“Because no matter how odd Clarice Lispector’s prose sounds in translation, it sounds just as unusual in the original. … Clarice Lispector’s weird choices, strange syntax, and lack of interest in the conventional grammar produces sentences – often fragments of sentences – that veer toward abstraction without ever quite reaching it.” – Translator’s Afterword

Benjamin Moser goes on for 3 pages about how difficult it is to translate Lispector’s books, while arguing at the same time that it does not mean they’re untranslatable – as “they are not littered with regionalisms, slang, puns, or inside jokes. Her meaning is almost always perfectly clear.” While I appreciate the challenges, I’m not sure if it does much for me as a reader.

The Book of Chameleons also uses a narrator to tell a story (a gecko in its case). I kept wondering while reading Hour of the Star, whether the narrator in the book was also some sort of fly-on-the-wall animal or spirit. We know the gender is male, because he said that this story needs to be told by a male writer. “.. a woman would make it all weepy and maudlin.” – p6. (Is that sarcasm by Lispector?) I just found him annoying, and it gives an extra layer that distanced me even further from the real character of the story. I failed to connect emotionally with any aspect of the book.

Saying that I’d probably try another book by Lispector, just because they’re short. Biblibio seems to have the same reaction with me in regards to Hour of the Star, but she ended up liking her short stories. I can see why. I don’t feel the experimental writing style sustainable for a long period of time – I was already struggling with 70ish pages. Longer than that would’ve been frustrating. It might work better for short stories. Tony also recently posted about The Passion According to G.H., the book that I initially thought of reading next, but it sounds quite similar in style with Hour of the Star, confirming I should jump onto her short stories next instead.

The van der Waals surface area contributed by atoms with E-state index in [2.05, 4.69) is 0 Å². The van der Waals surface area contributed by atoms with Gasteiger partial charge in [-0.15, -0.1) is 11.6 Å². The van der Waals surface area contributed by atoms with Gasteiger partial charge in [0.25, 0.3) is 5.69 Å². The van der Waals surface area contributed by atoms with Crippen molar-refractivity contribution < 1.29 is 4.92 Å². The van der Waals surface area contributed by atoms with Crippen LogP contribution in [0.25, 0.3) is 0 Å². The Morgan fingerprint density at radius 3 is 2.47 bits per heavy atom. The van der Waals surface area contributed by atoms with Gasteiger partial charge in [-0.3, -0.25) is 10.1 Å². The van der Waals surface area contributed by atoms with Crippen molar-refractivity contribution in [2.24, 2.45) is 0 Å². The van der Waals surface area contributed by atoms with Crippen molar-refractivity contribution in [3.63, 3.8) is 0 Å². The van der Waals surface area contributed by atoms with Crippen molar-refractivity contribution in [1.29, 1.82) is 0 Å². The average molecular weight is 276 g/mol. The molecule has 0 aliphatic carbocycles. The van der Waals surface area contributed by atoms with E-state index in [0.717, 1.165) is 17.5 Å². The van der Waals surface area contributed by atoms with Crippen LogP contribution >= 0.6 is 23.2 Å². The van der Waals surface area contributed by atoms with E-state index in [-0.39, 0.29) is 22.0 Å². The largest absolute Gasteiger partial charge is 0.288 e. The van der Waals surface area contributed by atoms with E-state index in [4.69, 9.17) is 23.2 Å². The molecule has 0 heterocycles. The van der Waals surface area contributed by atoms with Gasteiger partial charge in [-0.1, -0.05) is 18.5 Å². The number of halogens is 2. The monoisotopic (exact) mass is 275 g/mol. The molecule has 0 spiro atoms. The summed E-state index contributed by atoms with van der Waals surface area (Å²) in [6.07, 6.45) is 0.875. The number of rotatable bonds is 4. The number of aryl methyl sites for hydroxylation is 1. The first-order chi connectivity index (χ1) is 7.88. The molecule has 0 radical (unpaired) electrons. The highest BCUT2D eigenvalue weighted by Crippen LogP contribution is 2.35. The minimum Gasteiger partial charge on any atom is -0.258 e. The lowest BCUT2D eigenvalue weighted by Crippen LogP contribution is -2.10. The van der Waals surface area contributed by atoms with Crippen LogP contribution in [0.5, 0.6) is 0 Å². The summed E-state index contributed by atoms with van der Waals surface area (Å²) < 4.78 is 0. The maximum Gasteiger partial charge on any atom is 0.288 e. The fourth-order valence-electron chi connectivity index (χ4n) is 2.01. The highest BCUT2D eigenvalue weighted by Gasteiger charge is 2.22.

Mee’s rating: 3/5

Clarice Lispector (1920-1977)

Game of Thrones 3D Mask Book – Direwolf

I was offered by Carlton Books one of the Game of Thrones 3D Mask and and Wall Mount Books. I chose Direwolf from the House of Stark (of course). I hadn’t done any handcraft thing for a while and had to buy a couple of glue tubes. (I do recommend getting a good strong glue that dries up fairly quickly!) Took me a while to get going but once I sat down I finished the construction in one day. To be honest it did take me longer than expected. I was thinking an hour, but it did take me a good few hours.

The result was better and bigger than I expected. I let the pictures speak for themselves :)

Testing halfway to use it as a mask. Mr Mee volunteered as model.
Direwolf contemplating life and the back garden
Frontal side isn’t as impressive though

You can use it as 3D mask, or continue constructing the neck and wall mount to hang it on the wall.

It’s now hanging on one of our bedrooms

There are 4 books in the series. Part of me wish I had chosen the Targaryen dragon, because it looks really cool. But how could I not choose the Stark’s Direwolf?

In fact all three animals look cool. Though I’m not too sure about the White Walker…

All books are now available at book stores and retailers. Each for £14.99. (The Stark Direwolf and Lannister Lion books are available from 10th August, with the Targaryen Dragon and White Walker books available from 7th September 2017.)